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Rehabilitation for CNS vasculitis patients

Children with CNS Vasculitis can present with serious neurological symptoms and impairments such as cognitive and behavioural changes, seizures, hemiparesis, sensorimotor deficits, and movement disorders[1,2].  Neurological changes can have significant impact on a child’s motor skills and function. Children with CNS Vasculitis may have difficulty with activities of daily living (eating, dressing), motor skills (balance, strength, mobility), cognitive skills (thinking, socializing, school work, language).
 

Rehabilitation  professionals, such as Occupational Therapists (OT), Physiotherapists (PT), and Speech Language Pathologists (SLP), are important partners in the assessment and treatment of children with CNS Vasculitis.

Rehabilitation

Rehabilitation Therapy may include:

  • Occupational Therapists - specially trained to assess and treat difficulties  activities of daily living (ADLs), fine motor, cognitive and swallowing skills.
  • Physiotherapists - specially trained to assess and treat changes in gross motor skills, mobility and pain.
  • Speech Language Pathologists - specially trained to assess and treat changes in speech,  and communication, and swallowing skills.
  • Together, rehabilitation professionals can help to restore function and allow children with motor and cognitive changes to participate maximally in social, leisure, and school activities.

Rehabilitation Therapy may take place in:

  • Acute care hospitals: When a child is admitted for disease management, rehabilitation therapy can be initiated to assess a child’s functional changes from baseline, beginning rehabilitation therapy, and develop into a plan for the child’s rehabilitation discharge needs (i.e. supports at home, school, and therapy follow-up).
  • Rehabilitation hospitals: Depending on the severity of impairment, some children may require intensive therapy at a rehabilitation hospital. There are children’s rehabilitation hospitals that have specialized programs for children with neurological injuries and offer multidisciplinary services which provide intensive therapy aimed at restoring function. Therapies are provided as either an inpatient or outpatient, and often involve participation in school and recreational activities.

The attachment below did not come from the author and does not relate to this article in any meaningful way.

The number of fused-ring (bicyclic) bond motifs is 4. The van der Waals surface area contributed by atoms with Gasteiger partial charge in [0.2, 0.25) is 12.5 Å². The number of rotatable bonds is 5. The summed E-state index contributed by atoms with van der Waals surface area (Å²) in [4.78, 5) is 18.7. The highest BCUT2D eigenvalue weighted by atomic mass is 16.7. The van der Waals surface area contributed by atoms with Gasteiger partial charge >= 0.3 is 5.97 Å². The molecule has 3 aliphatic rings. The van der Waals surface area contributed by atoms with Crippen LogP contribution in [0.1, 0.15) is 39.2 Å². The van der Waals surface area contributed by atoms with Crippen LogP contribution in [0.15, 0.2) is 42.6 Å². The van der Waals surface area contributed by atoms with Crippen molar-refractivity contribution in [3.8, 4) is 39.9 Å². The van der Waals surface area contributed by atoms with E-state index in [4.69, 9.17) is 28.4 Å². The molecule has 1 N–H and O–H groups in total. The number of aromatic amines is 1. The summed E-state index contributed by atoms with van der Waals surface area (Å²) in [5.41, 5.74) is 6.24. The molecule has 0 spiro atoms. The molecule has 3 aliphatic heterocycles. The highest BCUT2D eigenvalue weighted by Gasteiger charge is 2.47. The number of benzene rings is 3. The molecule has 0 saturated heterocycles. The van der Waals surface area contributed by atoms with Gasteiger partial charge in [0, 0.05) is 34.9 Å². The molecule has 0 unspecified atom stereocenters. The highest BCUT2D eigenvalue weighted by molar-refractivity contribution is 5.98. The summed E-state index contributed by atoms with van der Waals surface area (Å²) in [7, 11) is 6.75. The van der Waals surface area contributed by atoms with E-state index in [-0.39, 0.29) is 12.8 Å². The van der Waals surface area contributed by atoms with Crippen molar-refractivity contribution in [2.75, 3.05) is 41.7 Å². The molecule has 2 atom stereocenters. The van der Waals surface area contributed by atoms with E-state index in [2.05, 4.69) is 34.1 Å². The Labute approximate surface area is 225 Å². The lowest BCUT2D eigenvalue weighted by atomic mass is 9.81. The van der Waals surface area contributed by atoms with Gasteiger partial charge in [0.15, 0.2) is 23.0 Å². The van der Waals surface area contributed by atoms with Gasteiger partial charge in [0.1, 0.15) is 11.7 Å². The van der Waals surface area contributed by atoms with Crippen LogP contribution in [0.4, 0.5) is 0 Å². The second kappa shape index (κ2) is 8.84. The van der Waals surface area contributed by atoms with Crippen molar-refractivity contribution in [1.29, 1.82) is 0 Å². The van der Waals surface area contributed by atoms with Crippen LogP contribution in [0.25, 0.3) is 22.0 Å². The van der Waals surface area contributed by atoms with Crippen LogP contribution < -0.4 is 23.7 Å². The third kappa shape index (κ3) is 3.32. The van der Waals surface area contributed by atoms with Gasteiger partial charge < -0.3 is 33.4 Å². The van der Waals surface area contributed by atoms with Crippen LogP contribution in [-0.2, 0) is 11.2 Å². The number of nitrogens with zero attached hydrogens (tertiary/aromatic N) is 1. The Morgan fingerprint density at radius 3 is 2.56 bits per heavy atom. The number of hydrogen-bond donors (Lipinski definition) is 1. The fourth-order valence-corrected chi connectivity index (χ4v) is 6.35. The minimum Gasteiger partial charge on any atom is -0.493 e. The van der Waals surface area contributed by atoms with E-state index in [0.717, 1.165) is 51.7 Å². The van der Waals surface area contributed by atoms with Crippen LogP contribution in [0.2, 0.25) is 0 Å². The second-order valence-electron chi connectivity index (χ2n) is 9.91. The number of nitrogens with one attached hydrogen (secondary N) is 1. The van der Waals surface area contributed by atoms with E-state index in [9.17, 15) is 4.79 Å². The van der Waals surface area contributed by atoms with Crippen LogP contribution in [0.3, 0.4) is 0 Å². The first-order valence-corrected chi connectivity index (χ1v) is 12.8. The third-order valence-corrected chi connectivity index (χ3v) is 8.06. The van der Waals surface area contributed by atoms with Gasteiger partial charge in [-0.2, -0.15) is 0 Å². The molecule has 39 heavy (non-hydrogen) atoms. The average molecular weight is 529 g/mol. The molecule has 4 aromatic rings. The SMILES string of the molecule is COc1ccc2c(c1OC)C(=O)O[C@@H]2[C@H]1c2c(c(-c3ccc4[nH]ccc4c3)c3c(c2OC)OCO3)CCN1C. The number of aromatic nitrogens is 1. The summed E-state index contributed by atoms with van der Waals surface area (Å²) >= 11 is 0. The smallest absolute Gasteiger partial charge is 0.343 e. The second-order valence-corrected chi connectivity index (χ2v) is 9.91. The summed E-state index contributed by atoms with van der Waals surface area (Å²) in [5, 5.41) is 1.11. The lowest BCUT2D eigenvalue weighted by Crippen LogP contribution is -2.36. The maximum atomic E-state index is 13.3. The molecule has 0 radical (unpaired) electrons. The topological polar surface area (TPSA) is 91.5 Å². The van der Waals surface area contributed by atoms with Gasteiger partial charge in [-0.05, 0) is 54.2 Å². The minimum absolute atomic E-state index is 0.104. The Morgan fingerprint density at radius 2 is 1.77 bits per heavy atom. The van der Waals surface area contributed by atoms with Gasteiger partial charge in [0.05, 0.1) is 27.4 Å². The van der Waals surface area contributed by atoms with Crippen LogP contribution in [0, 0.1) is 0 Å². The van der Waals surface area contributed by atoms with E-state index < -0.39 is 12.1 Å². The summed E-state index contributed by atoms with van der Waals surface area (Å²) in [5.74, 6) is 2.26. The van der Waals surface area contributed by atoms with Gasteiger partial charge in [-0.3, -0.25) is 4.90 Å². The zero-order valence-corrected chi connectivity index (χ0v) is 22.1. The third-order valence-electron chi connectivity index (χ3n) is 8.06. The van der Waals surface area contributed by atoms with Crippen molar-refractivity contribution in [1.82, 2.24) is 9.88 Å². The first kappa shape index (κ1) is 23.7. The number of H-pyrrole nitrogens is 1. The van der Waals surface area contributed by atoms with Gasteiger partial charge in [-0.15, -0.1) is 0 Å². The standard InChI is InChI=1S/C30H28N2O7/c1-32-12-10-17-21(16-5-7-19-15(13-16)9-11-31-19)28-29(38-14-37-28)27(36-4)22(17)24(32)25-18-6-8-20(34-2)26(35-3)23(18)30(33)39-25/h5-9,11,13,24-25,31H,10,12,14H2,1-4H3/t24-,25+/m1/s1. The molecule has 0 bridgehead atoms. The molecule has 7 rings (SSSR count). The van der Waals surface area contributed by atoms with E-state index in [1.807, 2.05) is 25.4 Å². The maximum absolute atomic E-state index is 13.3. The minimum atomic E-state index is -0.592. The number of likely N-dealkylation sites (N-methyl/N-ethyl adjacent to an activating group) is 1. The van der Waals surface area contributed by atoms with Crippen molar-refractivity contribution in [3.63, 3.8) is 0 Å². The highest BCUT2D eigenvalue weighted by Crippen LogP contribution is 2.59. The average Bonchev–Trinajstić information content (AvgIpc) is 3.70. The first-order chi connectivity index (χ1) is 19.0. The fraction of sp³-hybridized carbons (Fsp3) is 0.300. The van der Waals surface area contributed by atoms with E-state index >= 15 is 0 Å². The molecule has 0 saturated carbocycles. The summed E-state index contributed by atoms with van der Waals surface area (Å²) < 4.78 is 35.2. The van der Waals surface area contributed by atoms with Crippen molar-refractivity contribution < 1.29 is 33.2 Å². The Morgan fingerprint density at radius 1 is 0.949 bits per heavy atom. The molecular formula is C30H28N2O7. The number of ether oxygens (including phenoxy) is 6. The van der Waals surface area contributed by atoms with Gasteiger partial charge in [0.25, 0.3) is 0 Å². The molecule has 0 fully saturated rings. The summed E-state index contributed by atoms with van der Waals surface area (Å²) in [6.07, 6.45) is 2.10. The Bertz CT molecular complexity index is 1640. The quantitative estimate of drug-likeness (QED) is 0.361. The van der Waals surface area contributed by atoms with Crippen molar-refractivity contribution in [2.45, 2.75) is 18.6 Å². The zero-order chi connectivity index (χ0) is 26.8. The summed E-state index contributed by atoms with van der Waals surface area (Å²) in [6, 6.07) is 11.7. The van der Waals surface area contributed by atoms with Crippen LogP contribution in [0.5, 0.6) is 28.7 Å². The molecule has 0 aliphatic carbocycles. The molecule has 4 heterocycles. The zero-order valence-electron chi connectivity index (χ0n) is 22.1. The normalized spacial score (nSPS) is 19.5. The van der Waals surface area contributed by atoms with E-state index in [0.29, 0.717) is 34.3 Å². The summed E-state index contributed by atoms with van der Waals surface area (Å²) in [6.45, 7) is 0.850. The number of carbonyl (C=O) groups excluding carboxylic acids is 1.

• Schools: Therapists can provide in-school assessment and treatment to assist a child to function maximally in the classroom.

Rehabilitation Outcome Measures

There is currently no specific rehabilitation outcome tool validated for use in CNS Vasculitis. Research is currently underway to validate a motor outcome tool for use in CNS Vasculitis patients.  In the meantime, these outcome measures may help clinicians to assess areas of impairment and identify a child’s rehabilitation needs:

 Bruininks-Oseretsky Test of Motor Proficiency, Second Edition (BOT-2)[3]

Gross Motor Functional Measure (GMFM)[4]

  • Designed to assess changes in gross motor function in children with Cerebral Palsy and regularly used in children with acquired brain injury[3].
  • More information is available at: https://canchild.ca/en/resources/44-gross-motor-function-measure-gmfm
  • Children’s Orientation and Amnesia Scale (COAT)[5].
  • Standardized measures  designed to assess cognitive functioning in children and adolescents with an acquired brain injury.
  • Composed of 16 items, the COAT addressed 3 areas of cognitive functioning:  general orientation, temporal orientation, and memory.

References:

  1. Hutchinson C, Elbers J, Halliday W, Branson H, Laughlin S, Armstrong D, Hawkins C, Westmacott R, Benseler SM. Treatment of small vessel primary CNS vasculitis in children: An open-label cohort study. The Lancet Neurology 2010;9:1078-84.
  2. Benseler SM, Silverman E, Aviv RI, Schneider R, Armstrong D, Tyrrell PN, deVeber G. Primary central nervous system vasculitis in children. Arthritis & Rheumatism 2006;54:1291-7.
  3. Deitz JC, Kartin D, Kopp K. Review of the Bruininks-Oseretsky Test of Motor Proficiency, Second Edition (BOT-2). Physical & Occupational Therapy in Pediatrics 2007;27:87-102.
  4. Russell D RP, Gowland C, Hardy S, Lane M, Plews N, McGavin H, Cadman D, Jarvis S. Gross Motor Function Measure. 2nd ed. Toronto, Ontario, Canada; 1993.
  5. Iverson GL, Iverson AM, Barton EA. The Children’s Orientation and Amnesia Test: Education status is a moderator variable in tracking recovery from TBI. Brain Injury 1994; 8(8): 685-688.

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